Photo: Wes Hicks

Gourd 101: Beyond the Vine

If you want to get a handle on the greater gourd category, first ask yourself these questions:

  1. How big is the gourd? Although the answer doesn’t exactly tell you the gourd’s taste factor, this distinction may help you figure out the type of gourd you’re working with. For instance, if the gourd is large in size with a very tough exterior, it’s maybe lagenaria siceraria, which literally translates to ‘drinking vessel.’ These varieties, including the notorious ‘bottle gourd,’ have been used to make bowls, cups, and utensils for centuries. Once they pass the point of maturity, they are no longer edible. But if you pick them up at the right time, their flesh makes a wonderful base for soups, stews, gravies and other cold-weather treats.
  2. Do I display it with my Halloween décor? – Gourds that are used as ornaments are known as cucurbita pepo, or ‘large gourd.’ The name sounds strange since many of those cute little decorations are actually relatively tiny. They’re also ridiculously bitter after the 2-3 week mark, so indulge quickly if ever. This category also encompasses many other large (and indeed edible) varieties, including acorn pumpkins, delicata pumpkins, zucchini, and most winter and summer squashes.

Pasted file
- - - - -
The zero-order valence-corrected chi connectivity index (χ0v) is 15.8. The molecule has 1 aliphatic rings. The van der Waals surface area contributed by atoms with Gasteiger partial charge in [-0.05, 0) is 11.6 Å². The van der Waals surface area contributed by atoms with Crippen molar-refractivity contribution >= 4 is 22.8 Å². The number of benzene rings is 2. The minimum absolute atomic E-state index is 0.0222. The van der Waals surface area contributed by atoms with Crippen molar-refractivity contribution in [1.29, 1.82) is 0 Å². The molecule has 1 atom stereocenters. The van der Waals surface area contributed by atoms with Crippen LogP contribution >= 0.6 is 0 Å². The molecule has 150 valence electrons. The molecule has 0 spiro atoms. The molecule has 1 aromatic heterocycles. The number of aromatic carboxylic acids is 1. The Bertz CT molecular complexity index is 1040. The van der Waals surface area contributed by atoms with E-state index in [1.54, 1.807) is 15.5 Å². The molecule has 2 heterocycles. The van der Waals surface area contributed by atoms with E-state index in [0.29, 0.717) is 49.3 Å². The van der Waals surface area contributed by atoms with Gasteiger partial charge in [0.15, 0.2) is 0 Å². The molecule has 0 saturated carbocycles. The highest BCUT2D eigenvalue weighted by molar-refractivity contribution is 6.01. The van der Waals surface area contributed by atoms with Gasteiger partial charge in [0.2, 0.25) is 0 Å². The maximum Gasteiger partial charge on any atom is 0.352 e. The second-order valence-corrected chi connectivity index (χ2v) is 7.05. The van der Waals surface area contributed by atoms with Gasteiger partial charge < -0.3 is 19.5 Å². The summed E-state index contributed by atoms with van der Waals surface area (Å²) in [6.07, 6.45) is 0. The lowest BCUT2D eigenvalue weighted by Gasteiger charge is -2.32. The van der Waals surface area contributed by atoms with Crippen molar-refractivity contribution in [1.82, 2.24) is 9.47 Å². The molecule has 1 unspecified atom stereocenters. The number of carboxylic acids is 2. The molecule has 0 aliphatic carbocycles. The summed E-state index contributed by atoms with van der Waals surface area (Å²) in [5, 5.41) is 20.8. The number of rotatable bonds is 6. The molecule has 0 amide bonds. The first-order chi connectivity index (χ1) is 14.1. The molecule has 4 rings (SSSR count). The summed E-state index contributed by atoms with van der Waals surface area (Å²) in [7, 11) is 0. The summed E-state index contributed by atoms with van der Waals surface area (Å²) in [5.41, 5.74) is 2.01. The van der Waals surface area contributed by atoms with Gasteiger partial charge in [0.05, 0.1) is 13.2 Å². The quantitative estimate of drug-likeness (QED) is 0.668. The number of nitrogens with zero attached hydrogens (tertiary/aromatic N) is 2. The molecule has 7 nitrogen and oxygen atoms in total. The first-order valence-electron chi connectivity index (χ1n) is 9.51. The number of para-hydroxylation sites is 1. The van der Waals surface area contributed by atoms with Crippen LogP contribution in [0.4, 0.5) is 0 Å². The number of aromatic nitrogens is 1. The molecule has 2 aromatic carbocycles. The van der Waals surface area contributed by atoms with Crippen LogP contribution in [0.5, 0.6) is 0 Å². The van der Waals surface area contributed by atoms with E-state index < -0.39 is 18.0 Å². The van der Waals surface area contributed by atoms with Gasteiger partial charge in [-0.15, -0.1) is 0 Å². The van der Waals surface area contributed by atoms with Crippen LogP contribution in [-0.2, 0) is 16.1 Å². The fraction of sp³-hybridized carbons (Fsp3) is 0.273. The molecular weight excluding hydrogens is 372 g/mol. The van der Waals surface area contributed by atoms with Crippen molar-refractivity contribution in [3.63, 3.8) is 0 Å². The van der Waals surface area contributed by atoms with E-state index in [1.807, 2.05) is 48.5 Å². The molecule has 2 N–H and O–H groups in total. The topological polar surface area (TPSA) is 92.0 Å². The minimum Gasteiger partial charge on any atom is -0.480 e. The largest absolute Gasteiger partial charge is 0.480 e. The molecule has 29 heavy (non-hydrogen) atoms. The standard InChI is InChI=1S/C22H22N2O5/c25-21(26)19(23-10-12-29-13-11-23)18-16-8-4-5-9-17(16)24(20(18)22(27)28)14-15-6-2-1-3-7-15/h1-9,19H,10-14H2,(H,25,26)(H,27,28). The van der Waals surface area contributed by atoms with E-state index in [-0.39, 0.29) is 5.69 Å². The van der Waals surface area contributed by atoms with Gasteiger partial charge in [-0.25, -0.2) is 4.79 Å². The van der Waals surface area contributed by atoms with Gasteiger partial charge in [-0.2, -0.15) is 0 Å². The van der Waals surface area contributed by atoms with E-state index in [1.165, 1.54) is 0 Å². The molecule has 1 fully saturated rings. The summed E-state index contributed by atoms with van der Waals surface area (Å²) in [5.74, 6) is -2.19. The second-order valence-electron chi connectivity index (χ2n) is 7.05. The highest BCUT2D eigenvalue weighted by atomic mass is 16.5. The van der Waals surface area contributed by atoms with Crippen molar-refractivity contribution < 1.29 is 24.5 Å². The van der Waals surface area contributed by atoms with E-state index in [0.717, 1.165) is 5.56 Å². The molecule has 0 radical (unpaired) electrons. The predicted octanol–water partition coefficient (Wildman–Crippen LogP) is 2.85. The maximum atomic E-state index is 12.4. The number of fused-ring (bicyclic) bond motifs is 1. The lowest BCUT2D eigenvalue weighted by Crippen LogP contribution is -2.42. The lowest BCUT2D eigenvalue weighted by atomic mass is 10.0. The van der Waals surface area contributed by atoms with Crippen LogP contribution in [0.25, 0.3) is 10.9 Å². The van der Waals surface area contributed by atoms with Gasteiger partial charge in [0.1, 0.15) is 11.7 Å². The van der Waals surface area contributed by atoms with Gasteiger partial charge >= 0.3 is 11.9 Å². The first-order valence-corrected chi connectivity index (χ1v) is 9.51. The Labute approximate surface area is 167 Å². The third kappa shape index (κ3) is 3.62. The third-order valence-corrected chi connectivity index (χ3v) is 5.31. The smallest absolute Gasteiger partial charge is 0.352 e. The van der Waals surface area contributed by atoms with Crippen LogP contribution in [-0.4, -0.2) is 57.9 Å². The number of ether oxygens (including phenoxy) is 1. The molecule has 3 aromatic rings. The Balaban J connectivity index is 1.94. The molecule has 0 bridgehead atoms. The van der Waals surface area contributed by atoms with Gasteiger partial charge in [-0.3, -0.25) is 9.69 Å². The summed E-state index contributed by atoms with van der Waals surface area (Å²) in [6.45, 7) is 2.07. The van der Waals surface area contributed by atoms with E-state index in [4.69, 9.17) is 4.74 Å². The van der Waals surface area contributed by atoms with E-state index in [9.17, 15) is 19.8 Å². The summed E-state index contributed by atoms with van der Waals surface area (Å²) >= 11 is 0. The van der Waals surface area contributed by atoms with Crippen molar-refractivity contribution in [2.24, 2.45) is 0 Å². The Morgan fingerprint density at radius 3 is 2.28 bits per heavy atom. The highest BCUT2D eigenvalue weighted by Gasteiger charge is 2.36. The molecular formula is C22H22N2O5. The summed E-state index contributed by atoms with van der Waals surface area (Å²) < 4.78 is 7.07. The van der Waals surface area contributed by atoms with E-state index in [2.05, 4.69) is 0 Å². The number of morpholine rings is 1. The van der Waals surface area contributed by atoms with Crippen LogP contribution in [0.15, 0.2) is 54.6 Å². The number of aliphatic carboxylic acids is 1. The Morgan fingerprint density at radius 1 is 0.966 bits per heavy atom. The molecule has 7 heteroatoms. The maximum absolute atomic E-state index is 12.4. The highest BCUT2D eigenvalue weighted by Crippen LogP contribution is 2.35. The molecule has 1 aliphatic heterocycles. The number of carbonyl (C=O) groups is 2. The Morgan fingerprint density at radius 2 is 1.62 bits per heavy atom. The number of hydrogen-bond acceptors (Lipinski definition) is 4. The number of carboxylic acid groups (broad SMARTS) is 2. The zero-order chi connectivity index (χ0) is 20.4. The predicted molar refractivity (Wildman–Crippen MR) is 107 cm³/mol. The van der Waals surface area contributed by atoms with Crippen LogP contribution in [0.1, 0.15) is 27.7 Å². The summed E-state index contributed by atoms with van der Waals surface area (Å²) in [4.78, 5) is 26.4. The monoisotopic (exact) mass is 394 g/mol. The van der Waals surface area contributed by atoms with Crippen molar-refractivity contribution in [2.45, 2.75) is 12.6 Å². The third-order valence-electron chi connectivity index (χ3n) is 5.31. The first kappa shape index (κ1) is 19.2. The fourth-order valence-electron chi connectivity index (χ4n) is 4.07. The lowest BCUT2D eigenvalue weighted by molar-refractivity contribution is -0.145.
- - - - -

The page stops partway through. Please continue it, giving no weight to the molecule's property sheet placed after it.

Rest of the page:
3. Is the exterior soft or hard? – Once again, the answer isn’t the end all, be all. Some rock-hard gourds can be enjoyed if prepared properly. However, most gourds with a soft-textured rind tend to taste milder and complement recipes better than the hard-shelled varieties, making them much more practical for home chefs. Not to mention, they’re easier to slice into in order to extract all that delectably soft, fleshy fruit.

Top 5 Gourds for Cooking

Having explored some of the various factors contributing to this confusing fruit, you’re now ready to hit the kitchen. Set aside your many assumptions and expectations, and embrace the following five gourds that are used by cooks the world over.

gourds made in

Photo: Gemma Evans, Unsplash